Continuing my RSPB home for nature plan I have set aside an area in the front garden for a wildflower meadow. Wildflowers creates a feast for bees, butterflies and other insects. From that it gives the birds another supply of food. There also very attractive looking.

RSPB link

The patch chosen is a little strip alongside the front path. It had nothing growing of any major use. A couple of dandelions, but no great variety for attracting insect life.

I started by turning over the soil and taking out the couple of dandelions.


I broke up the soil to make it finer. Wildflower mix will generally find a way to grow, but might as well make it easier to take.


I added a thin layer of compost from the heap to give the soil a layer of fresh nutrients. The soil in my garden is mainly clay, so the compost will hopefully help the flowers a little further.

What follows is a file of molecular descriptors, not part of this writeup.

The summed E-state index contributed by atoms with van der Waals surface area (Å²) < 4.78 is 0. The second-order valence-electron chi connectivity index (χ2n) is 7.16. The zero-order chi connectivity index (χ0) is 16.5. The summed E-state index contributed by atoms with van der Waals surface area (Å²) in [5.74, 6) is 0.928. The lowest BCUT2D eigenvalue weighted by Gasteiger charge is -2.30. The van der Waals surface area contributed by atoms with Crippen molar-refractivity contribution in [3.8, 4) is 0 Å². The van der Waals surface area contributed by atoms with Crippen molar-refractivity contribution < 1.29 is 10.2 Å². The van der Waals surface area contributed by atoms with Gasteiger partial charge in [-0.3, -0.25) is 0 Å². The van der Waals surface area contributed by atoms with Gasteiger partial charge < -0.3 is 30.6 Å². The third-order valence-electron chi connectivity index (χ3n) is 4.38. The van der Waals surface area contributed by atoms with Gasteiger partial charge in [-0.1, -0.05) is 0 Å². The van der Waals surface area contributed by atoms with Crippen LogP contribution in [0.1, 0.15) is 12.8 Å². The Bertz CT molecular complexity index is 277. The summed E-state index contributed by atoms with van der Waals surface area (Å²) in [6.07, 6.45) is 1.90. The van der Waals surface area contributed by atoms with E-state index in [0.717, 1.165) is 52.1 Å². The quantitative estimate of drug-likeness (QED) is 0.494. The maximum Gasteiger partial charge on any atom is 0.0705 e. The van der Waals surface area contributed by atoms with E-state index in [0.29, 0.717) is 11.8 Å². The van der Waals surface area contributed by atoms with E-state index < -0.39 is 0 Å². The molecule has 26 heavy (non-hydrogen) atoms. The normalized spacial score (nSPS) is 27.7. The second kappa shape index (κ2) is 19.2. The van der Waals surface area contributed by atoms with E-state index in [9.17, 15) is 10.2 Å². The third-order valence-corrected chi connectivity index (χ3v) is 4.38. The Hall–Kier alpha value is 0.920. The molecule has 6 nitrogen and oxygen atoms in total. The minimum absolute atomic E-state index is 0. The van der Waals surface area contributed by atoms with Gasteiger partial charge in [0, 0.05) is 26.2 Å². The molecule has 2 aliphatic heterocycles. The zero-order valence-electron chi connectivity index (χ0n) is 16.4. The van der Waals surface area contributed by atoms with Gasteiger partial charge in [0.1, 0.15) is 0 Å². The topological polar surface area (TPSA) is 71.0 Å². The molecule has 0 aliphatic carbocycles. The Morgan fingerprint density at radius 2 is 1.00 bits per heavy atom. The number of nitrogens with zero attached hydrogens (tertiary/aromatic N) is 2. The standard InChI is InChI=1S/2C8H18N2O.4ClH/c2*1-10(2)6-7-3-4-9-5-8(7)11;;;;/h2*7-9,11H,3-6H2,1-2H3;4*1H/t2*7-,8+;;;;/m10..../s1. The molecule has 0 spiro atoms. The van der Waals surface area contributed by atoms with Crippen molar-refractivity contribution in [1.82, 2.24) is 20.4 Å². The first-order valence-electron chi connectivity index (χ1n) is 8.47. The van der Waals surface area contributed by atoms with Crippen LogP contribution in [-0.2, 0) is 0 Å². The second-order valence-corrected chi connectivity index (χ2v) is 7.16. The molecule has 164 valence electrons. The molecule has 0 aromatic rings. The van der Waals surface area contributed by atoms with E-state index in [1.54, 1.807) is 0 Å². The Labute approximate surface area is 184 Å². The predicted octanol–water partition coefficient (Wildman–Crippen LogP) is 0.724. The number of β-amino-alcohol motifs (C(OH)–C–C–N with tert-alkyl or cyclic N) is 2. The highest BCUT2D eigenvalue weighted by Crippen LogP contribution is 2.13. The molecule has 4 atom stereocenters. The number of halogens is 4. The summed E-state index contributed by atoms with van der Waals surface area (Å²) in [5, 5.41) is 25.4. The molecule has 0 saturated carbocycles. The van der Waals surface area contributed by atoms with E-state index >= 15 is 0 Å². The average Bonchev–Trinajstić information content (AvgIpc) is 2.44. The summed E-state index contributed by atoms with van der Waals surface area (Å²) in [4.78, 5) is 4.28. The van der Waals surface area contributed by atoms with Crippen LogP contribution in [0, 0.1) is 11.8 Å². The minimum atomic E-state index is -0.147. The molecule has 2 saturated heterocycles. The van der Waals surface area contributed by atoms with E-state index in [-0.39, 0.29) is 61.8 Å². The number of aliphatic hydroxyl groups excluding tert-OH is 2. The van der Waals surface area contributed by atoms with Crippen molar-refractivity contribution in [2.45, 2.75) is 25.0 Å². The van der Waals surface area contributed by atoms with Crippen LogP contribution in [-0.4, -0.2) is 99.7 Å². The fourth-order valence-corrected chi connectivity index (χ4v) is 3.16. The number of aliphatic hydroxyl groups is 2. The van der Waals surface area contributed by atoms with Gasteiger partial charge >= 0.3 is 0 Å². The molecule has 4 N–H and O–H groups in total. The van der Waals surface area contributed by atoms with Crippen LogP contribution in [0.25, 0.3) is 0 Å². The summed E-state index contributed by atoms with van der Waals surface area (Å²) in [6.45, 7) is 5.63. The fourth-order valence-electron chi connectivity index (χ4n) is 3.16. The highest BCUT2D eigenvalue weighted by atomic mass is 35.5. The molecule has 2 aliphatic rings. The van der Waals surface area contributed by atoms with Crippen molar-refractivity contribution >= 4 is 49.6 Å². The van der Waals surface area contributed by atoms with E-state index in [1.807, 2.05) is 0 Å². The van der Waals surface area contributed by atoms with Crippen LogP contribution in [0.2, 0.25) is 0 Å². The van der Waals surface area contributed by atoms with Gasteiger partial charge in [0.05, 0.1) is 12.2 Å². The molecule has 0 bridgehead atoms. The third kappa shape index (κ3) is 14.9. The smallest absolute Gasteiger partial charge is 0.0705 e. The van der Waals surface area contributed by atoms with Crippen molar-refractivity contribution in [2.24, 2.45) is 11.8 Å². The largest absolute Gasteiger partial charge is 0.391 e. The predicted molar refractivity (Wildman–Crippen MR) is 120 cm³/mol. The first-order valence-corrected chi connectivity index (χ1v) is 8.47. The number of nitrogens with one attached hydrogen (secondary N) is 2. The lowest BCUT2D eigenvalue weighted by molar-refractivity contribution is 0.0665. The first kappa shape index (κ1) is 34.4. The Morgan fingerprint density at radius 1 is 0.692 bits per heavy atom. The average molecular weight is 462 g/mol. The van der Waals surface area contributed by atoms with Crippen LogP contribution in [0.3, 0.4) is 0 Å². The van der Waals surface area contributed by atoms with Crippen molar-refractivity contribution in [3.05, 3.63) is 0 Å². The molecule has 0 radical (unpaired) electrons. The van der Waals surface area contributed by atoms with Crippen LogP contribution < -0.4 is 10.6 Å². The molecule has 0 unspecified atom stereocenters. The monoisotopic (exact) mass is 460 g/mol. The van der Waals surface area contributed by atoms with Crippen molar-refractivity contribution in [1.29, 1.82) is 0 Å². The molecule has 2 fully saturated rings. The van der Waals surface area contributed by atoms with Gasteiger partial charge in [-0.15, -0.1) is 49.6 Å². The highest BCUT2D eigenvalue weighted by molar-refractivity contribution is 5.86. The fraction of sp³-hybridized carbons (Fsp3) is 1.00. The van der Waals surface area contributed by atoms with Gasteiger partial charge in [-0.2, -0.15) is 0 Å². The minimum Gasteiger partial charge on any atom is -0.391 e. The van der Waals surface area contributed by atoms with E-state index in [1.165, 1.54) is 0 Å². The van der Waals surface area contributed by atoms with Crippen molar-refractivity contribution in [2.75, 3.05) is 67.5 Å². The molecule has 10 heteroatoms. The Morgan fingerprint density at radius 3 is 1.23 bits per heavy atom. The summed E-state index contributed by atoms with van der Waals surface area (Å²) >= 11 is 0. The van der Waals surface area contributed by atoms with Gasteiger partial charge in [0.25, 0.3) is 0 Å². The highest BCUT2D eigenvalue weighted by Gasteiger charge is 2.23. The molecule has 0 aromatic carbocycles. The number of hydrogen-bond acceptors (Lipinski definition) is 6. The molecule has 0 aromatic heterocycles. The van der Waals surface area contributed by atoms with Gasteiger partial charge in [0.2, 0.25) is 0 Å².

Then scattered a box of wildflower mix, a bag of seeds from the friends of the earth bee pack then a few poppy seeds and other seed packs.


Lastly walked over to step it in and watered.


I was concerned that it was too late in the year but watching a gardeners world episode it encouraged setting up an area pretty much any time except late Autumn and early Winter, so we’ll see what happens.

Currently we have not moved into the house so took across one bird feeder from the current house to see what comes in. So far just pigeons, but at this point of the year most birds will find their own food while insects are plentiful. We are by the sea, so slightly concerned that the seagulls will scare away some of my favourite garden birds, but will have to wait and see.


I’ve potted some lavender. I like lavender as an insect attracting flower and cat repentant (don’t want the birds eaten), but it does badly in clay soil, so I’ll see if it can manage in pots.